The PDC was completely different: we all spoke the same language, but most importantly the folks that came to the meeting and the folks that I met in the next few days on the hallway are interested in bringing their applications to Linux and the Mac.

A recurring theme with people I met was: "We are using C#, we need to be portable but we are not going to rewrite the software". So we were psyched to talk to all of these developers. I hope we can assist them in making their applications cross-platform.

Finally, Todd Bishop wrote a nice article for the Seattle Post-Intelligencer on the Mono reception at the PDC with a few interesting quotes from users.

C# 3.0

Anders Hejlsberg is a man of excellent taste.

Anders introduced various new updates to the C# language. The new changes are works of art: they are seven small building blocks that can be composed to create some very powerful idioms.

These changes were driven mostly by the need to integrate the C# object model with relational database models and integrate with the XML universe. The project to integrate C# with these external data models is called Linq.

An ongoing theme in C# is to keep the language strongly typed but help developers reduce the amount of lines that they have to write by introducing some concepts that feel like scripting language features.

The C# changes are like a Christmas present, we can not wait to implement them and the changes feel truly delicious.

Anders' C# and Linq sessions were probably the ones that I enjoyed the most.

Iron Python

Jim Hugunin presented IronPython in the scripting languages session. IronPython and some of the other programming languages presented are providing valuable input on how to improve the underlying infrastructure to better support scripting languages in the CLR.

Technology at the PDC.

The other product announcements at the PDC were not too surprising, this PDC was mostly a maturation iteration on previous announcements. Avalon and Indigo are more real and the presentations I attended were all pretty good. If Microsoft had to reset the clock on Longhorn it does not seem like Avalon or Indigo suffered much from that.

The big gap that was filled out is the Avalon GUI designer.

There is also a new "light" edition of Avalon. The light version called WPF/E is implemented in C++ and will allow developers to hook some native language into it. It will not be tied to the CLR and if you intend to write cross-platform code your only option seems to be to embed ECMAScript for it.

ISVs

A few months ago we started to talk to various ISVs and component vendors to have their software certified to run on Mono and Linux. The event was a good chance to have a face to face meeting and to discuss what are the next steps to have their software certified to run on Linux.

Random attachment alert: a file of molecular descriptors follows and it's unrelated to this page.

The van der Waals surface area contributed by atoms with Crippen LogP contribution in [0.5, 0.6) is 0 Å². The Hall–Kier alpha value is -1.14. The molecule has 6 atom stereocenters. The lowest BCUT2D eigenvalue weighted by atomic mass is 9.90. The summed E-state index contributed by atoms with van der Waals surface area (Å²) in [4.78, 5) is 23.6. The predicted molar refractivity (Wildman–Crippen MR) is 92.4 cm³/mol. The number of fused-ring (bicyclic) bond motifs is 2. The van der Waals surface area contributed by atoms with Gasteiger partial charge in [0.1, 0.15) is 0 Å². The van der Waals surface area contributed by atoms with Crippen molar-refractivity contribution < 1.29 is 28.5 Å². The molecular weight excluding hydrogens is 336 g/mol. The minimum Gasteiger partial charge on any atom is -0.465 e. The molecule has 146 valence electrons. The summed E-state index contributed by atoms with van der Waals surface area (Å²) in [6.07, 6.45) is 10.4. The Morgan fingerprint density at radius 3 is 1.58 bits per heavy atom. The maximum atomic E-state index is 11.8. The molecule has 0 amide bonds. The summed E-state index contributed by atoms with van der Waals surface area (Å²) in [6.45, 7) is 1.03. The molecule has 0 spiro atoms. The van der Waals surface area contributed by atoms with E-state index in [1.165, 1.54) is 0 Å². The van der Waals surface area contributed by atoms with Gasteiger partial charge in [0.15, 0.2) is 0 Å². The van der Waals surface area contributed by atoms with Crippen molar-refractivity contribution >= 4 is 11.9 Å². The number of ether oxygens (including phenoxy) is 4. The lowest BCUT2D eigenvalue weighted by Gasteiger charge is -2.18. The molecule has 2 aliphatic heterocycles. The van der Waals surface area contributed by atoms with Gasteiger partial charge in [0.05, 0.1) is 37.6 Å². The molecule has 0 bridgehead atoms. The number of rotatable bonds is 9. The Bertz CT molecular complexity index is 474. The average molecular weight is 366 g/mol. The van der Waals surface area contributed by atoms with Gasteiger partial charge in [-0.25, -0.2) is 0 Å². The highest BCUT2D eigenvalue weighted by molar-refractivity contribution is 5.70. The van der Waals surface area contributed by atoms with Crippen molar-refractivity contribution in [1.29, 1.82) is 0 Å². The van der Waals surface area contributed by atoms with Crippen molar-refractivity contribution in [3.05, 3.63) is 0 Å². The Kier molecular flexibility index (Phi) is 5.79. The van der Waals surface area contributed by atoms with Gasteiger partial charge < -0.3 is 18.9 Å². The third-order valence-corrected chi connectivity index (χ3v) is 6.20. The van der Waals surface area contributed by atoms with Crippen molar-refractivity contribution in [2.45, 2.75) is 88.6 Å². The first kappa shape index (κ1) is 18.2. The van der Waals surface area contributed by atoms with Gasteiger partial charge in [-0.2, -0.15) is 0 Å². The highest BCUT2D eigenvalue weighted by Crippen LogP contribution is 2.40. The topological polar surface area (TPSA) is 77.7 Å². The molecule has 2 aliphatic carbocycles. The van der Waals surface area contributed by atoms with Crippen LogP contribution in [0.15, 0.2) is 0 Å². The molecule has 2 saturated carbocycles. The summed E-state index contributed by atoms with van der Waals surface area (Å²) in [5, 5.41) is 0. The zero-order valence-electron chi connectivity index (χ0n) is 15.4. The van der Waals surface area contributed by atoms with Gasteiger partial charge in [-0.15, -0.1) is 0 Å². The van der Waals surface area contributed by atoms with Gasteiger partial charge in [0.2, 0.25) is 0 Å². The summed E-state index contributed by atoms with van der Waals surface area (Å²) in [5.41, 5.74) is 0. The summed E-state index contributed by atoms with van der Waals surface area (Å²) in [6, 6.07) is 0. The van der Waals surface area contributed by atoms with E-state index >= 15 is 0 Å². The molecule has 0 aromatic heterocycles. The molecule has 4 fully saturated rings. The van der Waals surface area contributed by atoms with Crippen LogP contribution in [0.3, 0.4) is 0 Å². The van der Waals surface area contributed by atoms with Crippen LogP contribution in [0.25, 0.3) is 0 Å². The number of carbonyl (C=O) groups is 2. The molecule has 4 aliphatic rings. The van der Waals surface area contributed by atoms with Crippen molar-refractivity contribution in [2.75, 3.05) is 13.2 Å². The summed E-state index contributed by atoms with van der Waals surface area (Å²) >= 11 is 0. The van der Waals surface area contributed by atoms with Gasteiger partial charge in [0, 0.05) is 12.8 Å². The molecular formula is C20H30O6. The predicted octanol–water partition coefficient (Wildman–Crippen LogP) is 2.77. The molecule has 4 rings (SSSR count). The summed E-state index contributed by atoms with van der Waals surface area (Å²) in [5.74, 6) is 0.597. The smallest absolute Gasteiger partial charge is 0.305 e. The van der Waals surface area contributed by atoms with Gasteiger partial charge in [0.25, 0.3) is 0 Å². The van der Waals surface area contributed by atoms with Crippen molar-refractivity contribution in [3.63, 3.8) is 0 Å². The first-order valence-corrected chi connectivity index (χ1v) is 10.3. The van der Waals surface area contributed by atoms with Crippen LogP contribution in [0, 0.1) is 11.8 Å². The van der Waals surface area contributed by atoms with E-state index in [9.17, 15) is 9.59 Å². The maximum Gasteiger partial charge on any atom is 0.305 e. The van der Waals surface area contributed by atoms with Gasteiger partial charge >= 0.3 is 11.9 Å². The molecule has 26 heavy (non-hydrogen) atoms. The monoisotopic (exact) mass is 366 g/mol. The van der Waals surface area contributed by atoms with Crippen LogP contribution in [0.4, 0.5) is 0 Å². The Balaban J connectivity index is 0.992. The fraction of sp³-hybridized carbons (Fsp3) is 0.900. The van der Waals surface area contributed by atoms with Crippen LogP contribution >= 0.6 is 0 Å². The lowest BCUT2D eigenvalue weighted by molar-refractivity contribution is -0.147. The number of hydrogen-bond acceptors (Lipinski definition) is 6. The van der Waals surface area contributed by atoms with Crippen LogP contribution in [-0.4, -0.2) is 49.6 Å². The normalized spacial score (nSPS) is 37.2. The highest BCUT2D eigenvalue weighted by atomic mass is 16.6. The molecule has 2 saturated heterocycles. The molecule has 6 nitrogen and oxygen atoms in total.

By Thursday the Mono vibe was fairly high. Stepping into the PDC open hall with our Mono stickers was a sure way of meeting Mono users that had not heard about the Mono meeting. I missed a bunch of sessions just hanging out there.

It is particularly interesting to find that various people I met at the conference were also Jon Stewart fans. Kim Cameron described the show as it its "life line"; Douglas made a reference to Jon in his Indigo presentation and foreigners living in the US unanimously refer to it as the only source of news that can be trusted.

Languages Panel.

The scripting languages panel on Friday had the best sound bytes of the event. Here are some of the ones I wrote down, but a blog entry and my poor writing skills can't do justice to the context and the delivery from each of the presenters.

  • Rodrigo, the Boo creator observed that we repeat the same constructs over and over when we write code and we have to endure those while reading source code. He pointed out that most of the repetitive syntax is meant to help the compiler and the compiler developer and not necessarily the developer.
  • Jim Miller from the CLR team pointed out that statically typed languages help eliminate certain problems from programs, but the often made claim that runtime errors do not happen is an illusion in the presence of exceptions and runtime errors.

    He used an interesting analogy: what lasts more, a pyramid or an amoeba. Amoebas being a little like scripting languages and pyramids are strongly typed languages. There is a world to explore in the middle.

  • An engineer whose name I do not remember said "the reason you need very advanced tools to develop software for Java is that the underlying language is too complex". Although I agreed with the statement, I figured that C# suffers from many of the same problems that Java does in the agility domain.

    The engineer seemed to be in favor of scripting languages and did bring up Smalltalk a few times.

After the presentation, I approached the guy that made the comment about Java to point out that their C# product suffered some of the same problems, just for the sake of getting the record straight. I was under the mistaken impression that he was involved with Visual Basic. Turns out that he was not a Microsoft employee but one of the founding Eclipse architects. It turned out that he knew exactly what he was talking about. I felt like a fool and had to apologize for my comments. I do not remember his name, but am hoping he will e-mail me.

Update: Paul Vick pointed out that the Eclipse Architect was Dave Thomas. Oh, and I absolutely love C#.

Posted on 28 Sep 2005 by Miguel de Icaza